Monday, March 21, 2005


"This part perform'd, the goddess flies sublime"

Sarah Vaughan, It Might as Well Be Spring.
Sarah Vaughan, Mean to Me.

I try to be fairly objective when writing about the music I post, but I can’t this time. It’s Sarah Vaughan, the Divine One, my favorite jazz singer, the woman whose voice, every time I hear it, seems to belong to a higher order of perfection.

Sarah Vaughan began as the vocalist and secondary pianist in Earl Hines’ big band, and then sang in Billy Eckstine’s band. Eckstine’s band, in whose bandstand (which included Charlie Parker and Dizzy Gillespie) bebop was germinated, was the greatest jazz group never recorded, due to the recording strike of 1942-1944. She had an amazing range, an incredibly clear and vibrant tone, and she interpreted jazz songs the way John Dryden translated Latin.

Vaughan signed with Columbia in the late 1940s. It wasn't a great fit--for five years, Columbia attempted to fashion her into a pop singer, a slightly earthier rival to Patti Page or Doris Day. Sometimes her producers would introduce new songs on the recording date, in the hopes that Vaughan, having had no time to rework the music, would have to deliver the song in a basic, bog-standard manner. Vaughan would have to go elsewhere, to Mercury Records in 1954, to make pure jazz records.

But for two days in May 1950, Vaughan was able to sing, as she rarely did, with a small group of jazz musicians. The group included Miles Davis, who hardly ever in his career would back a vocalist; saxophonist/arranger Budd Johnson, who Vaughan knew from Hines’ band; her long-time accompanist, pianist Jimmy Jones; and guitarist Freddie Green, an old Count Basie hand.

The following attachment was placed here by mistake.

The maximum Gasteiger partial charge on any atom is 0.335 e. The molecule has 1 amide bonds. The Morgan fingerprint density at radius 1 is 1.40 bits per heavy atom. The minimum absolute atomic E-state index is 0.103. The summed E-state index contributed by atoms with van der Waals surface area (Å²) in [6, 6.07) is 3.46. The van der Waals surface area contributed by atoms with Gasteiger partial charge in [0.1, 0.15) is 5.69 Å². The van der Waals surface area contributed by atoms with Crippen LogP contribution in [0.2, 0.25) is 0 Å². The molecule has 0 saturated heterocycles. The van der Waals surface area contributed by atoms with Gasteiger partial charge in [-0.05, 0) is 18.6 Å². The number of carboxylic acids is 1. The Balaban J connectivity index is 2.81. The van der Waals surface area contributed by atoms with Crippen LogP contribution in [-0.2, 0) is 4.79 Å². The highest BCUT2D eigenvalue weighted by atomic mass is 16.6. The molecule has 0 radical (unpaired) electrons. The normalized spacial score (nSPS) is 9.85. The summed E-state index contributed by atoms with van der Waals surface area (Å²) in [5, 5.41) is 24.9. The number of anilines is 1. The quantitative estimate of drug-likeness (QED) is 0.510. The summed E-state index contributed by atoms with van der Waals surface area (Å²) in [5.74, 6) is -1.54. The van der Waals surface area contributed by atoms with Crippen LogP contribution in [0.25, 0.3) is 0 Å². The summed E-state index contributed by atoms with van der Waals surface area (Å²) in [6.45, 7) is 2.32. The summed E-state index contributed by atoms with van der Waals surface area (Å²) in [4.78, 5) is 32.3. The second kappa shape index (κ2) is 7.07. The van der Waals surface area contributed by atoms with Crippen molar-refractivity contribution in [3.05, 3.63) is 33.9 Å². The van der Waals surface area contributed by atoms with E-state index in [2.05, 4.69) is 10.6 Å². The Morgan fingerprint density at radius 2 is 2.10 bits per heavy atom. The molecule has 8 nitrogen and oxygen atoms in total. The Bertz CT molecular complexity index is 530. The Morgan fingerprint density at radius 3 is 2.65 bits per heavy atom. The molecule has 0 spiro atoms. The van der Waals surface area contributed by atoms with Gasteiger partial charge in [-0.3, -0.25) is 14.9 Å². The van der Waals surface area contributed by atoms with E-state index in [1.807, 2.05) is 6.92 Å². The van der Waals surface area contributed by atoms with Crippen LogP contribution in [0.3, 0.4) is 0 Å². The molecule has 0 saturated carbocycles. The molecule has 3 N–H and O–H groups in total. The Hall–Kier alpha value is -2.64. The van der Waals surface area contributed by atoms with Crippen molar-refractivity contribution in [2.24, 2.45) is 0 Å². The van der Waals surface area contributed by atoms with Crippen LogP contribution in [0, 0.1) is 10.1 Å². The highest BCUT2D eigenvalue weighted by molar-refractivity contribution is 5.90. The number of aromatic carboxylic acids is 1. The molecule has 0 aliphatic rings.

Vaughan's glorious take on Rodgers and Hammerstein's “It Might as Well Be Spring” was recorded on May 18, 1950 and features Benny Green on trombone, Johnson (tenor sax), Davis on trumpet, Tony Scott (clarinet), Jones (p), Billy “Pickles” Taylor, Jr. (b) and J.C. Heard (d). “Mean to Me”, in which Vaughan radically alters the vocal line to make it swoop and soar (especially in the chorus following Budd Johnson's tenor solo), was recorded on the following day, with Davis on obbligato accompaniment.

Both songs are on “Sarah Vaughan in Hi-Fi”, a nice CD that collects the confusing batch of singles, 10-inch EPs and LPs that constituted Vaughan’s early 1950s output for Columbia. Buy here.

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